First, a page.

What happened

Shares of quick-turn contract manufacturer Proto Labs (NYSE:PRLB) dropped 11.9% in September, according to data from S&P Global Market Intelligence

For context, the S&P 500 and Nasdaq indexes fell 3.8% and 5.2%, respectively, last month.

A male machine operator standing in front of a 3D printer.

Image source: Proto Labs.

So what

Proto Labs didn't release any notable specific news last month. We can attribute its stock's weak September performance largely to a continuation of the downward momentum it's experienced this year.

Like many companies that have a large proportion of industrial customers, Proto Labs has been struggling to grow its business due heavily to the widespread temporary business closures stemming from the COVID-19 pandemic.

Its most recent earnings release occurred in late July. For the second quarter, Proto Labs' revenue declined 8.1% year over year to $106.6 million. This result was actually solid relative to the Wall Street consensus estimate of $100.5 million.

Likewise, the bottom line also dropped from the year-ago period, but managed to exceed analysts' expectations. Adjusted earnings per share (EPS) landed at $0.59, down 17% year over year. The Street had been projecting EPS of $0.36.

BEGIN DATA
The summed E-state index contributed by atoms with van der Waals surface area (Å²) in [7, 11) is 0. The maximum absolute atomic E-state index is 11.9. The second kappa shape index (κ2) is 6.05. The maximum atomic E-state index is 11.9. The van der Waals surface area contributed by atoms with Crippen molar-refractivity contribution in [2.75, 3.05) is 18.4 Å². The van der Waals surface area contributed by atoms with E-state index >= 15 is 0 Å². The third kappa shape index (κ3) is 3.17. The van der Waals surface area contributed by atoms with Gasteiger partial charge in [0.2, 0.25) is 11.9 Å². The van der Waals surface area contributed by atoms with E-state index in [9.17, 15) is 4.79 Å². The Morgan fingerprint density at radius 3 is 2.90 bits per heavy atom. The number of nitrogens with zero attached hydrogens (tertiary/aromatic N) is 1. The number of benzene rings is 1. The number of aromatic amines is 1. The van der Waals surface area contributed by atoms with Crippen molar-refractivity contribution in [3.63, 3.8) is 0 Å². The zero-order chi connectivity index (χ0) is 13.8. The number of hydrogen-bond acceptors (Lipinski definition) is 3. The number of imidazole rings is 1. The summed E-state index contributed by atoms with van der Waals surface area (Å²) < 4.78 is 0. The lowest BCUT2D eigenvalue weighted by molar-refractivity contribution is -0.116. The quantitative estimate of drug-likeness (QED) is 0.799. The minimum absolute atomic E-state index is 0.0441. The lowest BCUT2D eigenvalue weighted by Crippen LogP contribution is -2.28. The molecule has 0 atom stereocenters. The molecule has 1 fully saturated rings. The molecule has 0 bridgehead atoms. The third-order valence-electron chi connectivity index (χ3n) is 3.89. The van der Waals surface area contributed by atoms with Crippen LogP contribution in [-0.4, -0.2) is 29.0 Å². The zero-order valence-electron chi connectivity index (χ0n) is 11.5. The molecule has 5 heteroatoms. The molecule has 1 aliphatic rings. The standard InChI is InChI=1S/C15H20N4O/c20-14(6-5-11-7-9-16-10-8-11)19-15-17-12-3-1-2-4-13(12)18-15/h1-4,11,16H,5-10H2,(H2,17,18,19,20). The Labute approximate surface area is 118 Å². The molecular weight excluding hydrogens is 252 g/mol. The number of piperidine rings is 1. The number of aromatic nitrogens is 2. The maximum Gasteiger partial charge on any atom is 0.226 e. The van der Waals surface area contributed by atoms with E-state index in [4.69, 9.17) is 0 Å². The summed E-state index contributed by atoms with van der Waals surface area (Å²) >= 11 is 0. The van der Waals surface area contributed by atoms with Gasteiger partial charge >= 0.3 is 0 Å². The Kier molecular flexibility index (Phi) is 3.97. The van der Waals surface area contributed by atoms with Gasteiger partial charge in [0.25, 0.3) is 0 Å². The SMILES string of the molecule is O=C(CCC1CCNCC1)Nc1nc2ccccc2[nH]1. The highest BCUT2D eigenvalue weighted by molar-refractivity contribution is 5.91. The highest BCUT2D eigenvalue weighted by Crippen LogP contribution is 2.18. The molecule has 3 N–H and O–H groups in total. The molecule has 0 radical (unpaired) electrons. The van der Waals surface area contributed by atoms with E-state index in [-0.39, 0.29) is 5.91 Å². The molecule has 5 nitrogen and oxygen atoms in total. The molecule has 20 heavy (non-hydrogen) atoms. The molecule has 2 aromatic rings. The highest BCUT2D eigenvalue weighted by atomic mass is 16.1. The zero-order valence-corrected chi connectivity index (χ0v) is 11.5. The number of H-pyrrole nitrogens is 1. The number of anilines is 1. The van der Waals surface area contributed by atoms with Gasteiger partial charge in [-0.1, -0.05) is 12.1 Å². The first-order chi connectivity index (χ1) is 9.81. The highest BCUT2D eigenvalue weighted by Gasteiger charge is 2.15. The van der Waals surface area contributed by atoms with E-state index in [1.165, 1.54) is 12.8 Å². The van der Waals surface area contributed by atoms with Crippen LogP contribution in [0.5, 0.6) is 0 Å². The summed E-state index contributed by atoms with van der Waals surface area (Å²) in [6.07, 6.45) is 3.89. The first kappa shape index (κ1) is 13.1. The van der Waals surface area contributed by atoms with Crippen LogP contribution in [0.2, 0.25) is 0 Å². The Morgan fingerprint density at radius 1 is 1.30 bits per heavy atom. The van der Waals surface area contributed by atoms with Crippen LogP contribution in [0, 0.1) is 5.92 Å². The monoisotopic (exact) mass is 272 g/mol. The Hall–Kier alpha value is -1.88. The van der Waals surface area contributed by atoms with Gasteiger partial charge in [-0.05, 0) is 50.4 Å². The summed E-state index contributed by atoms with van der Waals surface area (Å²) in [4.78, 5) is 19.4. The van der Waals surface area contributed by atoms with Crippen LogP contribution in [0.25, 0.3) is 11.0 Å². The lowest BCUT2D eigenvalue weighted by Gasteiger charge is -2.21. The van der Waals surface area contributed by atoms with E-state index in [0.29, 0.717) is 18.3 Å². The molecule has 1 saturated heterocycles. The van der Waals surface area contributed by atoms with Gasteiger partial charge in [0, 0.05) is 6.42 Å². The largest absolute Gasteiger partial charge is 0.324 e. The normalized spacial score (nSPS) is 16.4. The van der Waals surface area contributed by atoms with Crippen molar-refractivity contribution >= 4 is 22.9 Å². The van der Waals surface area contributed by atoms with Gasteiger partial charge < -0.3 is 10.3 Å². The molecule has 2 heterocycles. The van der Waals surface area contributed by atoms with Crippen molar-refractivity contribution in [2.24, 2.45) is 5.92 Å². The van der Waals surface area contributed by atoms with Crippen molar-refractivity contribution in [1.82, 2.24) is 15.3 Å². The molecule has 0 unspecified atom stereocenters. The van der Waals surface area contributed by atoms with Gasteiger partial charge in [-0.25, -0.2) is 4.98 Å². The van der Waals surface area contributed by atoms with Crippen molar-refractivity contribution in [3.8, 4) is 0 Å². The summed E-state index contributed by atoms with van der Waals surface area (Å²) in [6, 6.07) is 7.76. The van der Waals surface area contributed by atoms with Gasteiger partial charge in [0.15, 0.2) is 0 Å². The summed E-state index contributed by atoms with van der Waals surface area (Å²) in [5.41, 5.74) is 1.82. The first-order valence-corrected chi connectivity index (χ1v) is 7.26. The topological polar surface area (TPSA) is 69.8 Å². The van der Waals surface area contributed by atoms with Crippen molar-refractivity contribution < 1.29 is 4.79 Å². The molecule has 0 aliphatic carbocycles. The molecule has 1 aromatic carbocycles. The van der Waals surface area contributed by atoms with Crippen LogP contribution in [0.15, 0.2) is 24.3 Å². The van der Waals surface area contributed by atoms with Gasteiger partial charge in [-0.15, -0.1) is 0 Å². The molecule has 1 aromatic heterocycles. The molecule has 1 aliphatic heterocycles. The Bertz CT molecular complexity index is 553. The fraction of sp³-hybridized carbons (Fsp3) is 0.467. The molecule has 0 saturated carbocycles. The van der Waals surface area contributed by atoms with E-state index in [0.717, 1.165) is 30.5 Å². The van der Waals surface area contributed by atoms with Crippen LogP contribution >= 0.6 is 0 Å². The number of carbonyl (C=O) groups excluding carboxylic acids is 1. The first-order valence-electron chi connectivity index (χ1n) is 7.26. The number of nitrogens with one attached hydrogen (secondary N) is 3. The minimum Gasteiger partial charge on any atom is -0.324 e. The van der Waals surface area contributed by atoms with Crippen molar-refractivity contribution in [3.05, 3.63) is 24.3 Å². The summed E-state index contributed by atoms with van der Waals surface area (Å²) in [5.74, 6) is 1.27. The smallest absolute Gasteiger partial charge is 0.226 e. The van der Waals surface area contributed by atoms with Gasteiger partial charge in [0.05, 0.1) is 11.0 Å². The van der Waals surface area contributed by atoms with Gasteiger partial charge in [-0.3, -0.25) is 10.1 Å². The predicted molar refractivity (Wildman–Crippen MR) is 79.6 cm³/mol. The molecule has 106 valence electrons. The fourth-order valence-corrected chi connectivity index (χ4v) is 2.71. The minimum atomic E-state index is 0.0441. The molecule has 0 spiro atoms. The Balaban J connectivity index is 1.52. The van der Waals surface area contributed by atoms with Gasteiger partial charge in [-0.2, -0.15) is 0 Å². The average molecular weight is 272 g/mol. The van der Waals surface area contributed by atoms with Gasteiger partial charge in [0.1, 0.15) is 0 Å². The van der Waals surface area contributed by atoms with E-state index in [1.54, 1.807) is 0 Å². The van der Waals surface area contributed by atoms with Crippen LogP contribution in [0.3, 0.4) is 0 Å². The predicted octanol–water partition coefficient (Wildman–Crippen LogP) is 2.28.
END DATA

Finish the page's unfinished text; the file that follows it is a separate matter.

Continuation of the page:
Here's part of what CEO Vicki Holt had to say in the earnings release: 

The first half of 2020 has presented a great deal of challenges to all businesses, and Protolabs is no exception. We have a solid financial foundation, a healthy balance sheet, and resilient business model to weather the uncertain environment. The COVID-19 pandemic provides an opportunity for Protolabs to demonstrate the value our digital business model can provide. During the quarter, we delivered over 8 million parts to support the medical industry, generating $12 million in revenue. 

(Sharp-eyed readers probably noticed the spelling of the company's name is one word in this statement, not two words as in the rest of the article. There's an explanation, but suffice it to say that neither spelling is a typo.)  

CFO John Way added, "Our business model continues to generate strong cash flow, despite the uncertainty in the market." Indeed, in the second quarter, the company generated $31 million in cash from operations, up from $22.4 million in the first quarter.

Now what

On the second quarter earnings call, Way guided for third quarter revenue of $98 million to $110 million, compared to $117.5 million in the year-ago period.

The revenue guidance range is larger than usual due to the "ongoing uncertainty related to COVID-19," Way said. The company did not provide guidance for the second quarter due to the even greater uncertainty stemming from the global crisis at the time it reported its first quarter results.